Mr. Birkenfeld’s whistleblowing not only forced UBS to pay a large fine but also forced UBS to agree to turn over the names of the U.S. citizens who held illegal bank accounts in Switzerland. This concession radically undermined the concept of Swiss banking secrecy. Switzerland had boasted for decades that its domestic laws protected the identity of U.S. account holders, but because of Mr. Birkenfeld’s disclosures, secrecy could no longer be guaranteed. As explained in the publication swissinro.ch, “The U.S. had long suspected Swiss banks of harboring U.S. tax cheats. But Swiss banking secrecy made this impossible to prove. That changed when former UBS employee Bradley Birkenfeld came to the Department of Justice with strong documentary evidence in 2007.”
The $104 million reward, in combination with the mandatory disclosure of account-holder names and significant sanctions imposed on the banks, caused U.S. tax cheats with assets hidden around the world to panic and rush to take advantage of a tax amnesty program established by the IRS. The amnesty program was simple. Turn yourself in, pay fines, penalties, and back taxes; and in exchange you could escape criminal prosecution and keep your identity secret. If you did not turn yourself in, the IRS promised to aggressively prosecute everyone who did not turn themselves in – and seek higher fines and penalties.
The author indicates in his book that Birkenfeld did not go unscathed through his whistleblowing, as he lost his job, was prosecuted for tax violations by the U.S. government and had spent almost three years in prison. Kohn points out that; “Birkenfeld was a poster child of how whistleblowers who try to do the right thing can be utterly destroyed.”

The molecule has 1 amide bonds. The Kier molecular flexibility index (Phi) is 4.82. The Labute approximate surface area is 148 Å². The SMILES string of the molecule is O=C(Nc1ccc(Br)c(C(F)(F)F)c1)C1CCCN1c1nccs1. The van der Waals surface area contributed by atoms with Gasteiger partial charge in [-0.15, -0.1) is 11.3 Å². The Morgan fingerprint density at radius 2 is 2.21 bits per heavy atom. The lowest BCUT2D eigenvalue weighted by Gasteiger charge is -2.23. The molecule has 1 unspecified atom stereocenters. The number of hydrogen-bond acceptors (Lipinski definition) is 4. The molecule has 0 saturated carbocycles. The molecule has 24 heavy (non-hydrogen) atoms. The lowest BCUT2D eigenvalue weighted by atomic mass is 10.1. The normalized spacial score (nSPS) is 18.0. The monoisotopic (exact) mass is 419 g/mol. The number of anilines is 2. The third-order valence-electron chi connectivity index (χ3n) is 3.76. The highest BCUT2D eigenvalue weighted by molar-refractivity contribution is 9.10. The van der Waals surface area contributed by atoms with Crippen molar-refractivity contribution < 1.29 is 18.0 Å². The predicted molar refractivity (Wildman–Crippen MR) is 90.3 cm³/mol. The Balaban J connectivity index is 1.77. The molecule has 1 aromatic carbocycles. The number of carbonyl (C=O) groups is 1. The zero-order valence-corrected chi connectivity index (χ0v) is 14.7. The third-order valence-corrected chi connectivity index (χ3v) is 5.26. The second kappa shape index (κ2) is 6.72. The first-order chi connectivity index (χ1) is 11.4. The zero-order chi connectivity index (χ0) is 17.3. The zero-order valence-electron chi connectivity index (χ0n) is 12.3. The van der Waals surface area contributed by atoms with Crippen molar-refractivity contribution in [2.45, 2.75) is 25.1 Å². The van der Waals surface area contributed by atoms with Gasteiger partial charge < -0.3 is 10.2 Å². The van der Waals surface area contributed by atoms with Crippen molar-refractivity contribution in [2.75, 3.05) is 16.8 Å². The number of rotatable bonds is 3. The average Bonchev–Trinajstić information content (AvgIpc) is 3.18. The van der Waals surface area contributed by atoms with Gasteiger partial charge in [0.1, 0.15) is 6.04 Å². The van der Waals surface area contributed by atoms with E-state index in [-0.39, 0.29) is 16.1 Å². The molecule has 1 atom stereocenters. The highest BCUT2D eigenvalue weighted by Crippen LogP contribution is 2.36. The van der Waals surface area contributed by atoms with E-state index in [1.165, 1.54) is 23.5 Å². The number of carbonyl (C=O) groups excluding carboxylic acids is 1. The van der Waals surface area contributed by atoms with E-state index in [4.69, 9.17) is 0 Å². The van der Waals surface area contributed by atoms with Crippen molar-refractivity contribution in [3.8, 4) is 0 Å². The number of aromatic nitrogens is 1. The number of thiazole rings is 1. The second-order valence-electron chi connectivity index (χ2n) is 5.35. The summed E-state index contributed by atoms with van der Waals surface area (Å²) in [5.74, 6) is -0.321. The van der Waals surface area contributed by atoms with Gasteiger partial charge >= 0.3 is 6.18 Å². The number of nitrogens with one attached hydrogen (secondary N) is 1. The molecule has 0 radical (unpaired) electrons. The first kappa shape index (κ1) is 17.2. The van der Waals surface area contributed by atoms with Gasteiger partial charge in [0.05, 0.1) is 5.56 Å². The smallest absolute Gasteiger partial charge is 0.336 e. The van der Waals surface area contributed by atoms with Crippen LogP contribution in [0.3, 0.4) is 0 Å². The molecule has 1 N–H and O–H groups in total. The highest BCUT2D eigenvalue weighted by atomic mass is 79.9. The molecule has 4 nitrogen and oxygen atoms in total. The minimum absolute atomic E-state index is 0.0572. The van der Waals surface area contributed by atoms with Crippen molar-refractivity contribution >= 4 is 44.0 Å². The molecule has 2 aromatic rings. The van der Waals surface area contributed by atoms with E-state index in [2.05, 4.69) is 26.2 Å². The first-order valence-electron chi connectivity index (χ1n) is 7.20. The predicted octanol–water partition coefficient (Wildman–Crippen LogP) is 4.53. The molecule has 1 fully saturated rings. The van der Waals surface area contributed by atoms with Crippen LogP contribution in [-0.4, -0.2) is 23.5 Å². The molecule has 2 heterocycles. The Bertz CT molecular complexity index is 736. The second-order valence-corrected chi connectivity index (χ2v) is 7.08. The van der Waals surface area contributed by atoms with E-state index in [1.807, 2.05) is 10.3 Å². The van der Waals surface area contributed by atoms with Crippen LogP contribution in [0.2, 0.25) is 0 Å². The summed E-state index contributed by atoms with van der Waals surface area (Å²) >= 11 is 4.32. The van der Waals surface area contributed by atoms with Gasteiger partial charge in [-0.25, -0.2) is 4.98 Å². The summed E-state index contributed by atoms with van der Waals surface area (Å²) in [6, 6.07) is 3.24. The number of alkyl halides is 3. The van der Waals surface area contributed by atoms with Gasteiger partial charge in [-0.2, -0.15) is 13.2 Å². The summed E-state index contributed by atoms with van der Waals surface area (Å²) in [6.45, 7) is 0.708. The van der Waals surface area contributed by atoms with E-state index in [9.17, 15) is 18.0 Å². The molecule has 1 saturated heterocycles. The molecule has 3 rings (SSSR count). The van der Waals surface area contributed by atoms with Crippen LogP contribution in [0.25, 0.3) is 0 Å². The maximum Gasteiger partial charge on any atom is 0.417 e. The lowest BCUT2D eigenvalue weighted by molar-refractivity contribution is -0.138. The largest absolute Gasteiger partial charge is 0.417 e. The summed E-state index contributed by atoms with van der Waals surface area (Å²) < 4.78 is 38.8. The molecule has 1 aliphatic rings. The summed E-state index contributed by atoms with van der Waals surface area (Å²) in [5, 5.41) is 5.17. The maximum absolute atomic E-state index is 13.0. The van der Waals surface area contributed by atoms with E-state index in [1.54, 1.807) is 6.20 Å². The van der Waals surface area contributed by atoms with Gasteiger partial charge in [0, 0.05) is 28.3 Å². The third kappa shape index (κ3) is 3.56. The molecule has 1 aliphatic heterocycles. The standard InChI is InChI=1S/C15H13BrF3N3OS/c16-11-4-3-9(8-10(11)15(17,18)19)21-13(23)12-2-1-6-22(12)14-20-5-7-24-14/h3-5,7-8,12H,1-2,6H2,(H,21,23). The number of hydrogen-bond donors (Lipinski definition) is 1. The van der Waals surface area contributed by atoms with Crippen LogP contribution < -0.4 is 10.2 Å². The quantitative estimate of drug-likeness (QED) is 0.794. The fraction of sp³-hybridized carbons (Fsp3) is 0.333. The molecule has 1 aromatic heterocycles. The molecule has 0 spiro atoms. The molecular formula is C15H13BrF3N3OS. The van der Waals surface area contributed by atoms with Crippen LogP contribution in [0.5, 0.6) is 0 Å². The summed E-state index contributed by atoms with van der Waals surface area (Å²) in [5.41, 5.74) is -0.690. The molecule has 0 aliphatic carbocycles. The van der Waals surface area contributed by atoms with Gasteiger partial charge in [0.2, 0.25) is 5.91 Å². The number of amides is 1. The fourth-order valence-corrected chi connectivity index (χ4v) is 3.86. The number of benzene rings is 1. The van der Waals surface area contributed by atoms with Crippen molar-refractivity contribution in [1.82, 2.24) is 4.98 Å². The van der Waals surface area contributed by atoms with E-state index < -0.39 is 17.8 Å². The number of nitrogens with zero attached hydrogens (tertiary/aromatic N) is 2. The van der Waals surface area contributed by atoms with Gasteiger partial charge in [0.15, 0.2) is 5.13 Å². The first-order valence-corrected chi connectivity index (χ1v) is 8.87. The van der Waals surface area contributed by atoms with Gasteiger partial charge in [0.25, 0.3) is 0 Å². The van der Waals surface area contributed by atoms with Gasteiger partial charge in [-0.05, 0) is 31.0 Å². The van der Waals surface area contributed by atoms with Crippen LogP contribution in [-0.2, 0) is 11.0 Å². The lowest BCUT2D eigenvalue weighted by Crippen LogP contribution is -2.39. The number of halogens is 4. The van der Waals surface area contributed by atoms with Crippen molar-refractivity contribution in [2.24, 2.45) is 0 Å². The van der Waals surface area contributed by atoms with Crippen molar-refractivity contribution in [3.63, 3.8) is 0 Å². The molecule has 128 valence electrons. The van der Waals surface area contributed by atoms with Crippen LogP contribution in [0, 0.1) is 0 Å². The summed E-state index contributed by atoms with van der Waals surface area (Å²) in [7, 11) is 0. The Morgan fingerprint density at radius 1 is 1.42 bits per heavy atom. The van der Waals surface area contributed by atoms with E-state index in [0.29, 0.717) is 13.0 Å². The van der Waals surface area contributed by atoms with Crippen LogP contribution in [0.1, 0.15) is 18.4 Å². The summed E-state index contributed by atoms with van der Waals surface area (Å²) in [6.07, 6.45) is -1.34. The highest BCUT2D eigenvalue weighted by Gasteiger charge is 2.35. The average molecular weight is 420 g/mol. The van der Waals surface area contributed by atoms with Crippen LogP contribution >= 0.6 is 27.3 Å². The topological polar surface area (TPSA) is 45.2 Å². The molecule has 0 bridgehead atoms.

This begs the question, and especially considering the current and ongoing investigation by Special Counsel Robert Mueller in alleged collusion by the Trump Administration with Russia, would Mueller utilize similar tactics as with UBS to go after former Trump campaign manager Paul Manafort and others, as it has been alleged that they have hidden ill-gotten gains in Swiss and other offshore banks?
It is interesting to note that the author gave an interview on CNN in regard to the alleged whistleblowing of former FBI Director James Comey against President Trump, in which Kohn stated: "When you are blowing the whistle, as Comey is alleged to have done, he is constitutionally protected." View CNN interview here.
Significant in The New Whistleblower’s Handbook, is Kohn stating: “Who are these whistleblowers? Sometimes they are people you read about with admiration in the newspaper. Many others choose to be anonymous or confidential. Whistleblowers are workers performing their jobs. A pipe fitter from Aiken, South Carolina, who complained about illegal drug sales at a nuclear weapons facility was fired but won back his job. A technician from Wilmington, North Carolina, who reported radioactive contamination on her workbench. Consequently, she lost her job and never again worked in the nuclear industry. In New Jersey a drug company executive exposed fraud in sales to the federal Medicare program. As a result, he obtained a million-dollar whistleblower reward for ‘doing the right thing.’”
This is truly a remarkable book and expose about doing the right thing, a book that I highly recommend for so many profound reasons.
Dennis Moore has been the Associate Editor of the East County Magazine in San Diego and he is the book review editor of SDWriteway, an online newsletter for writers in San Diego that has partnered with the East County Magazine, as well as a freelance contributor to EURweb based out of Los Angeles. Mr. Moore is also the author of a book about Chicago politics; “The City That Works: Power, Politics and Corruption in Chicago”. Mr. Moore can be contacted at firstname.lastname@example.org or you can follow him on Twitter at: @DennisMoore8.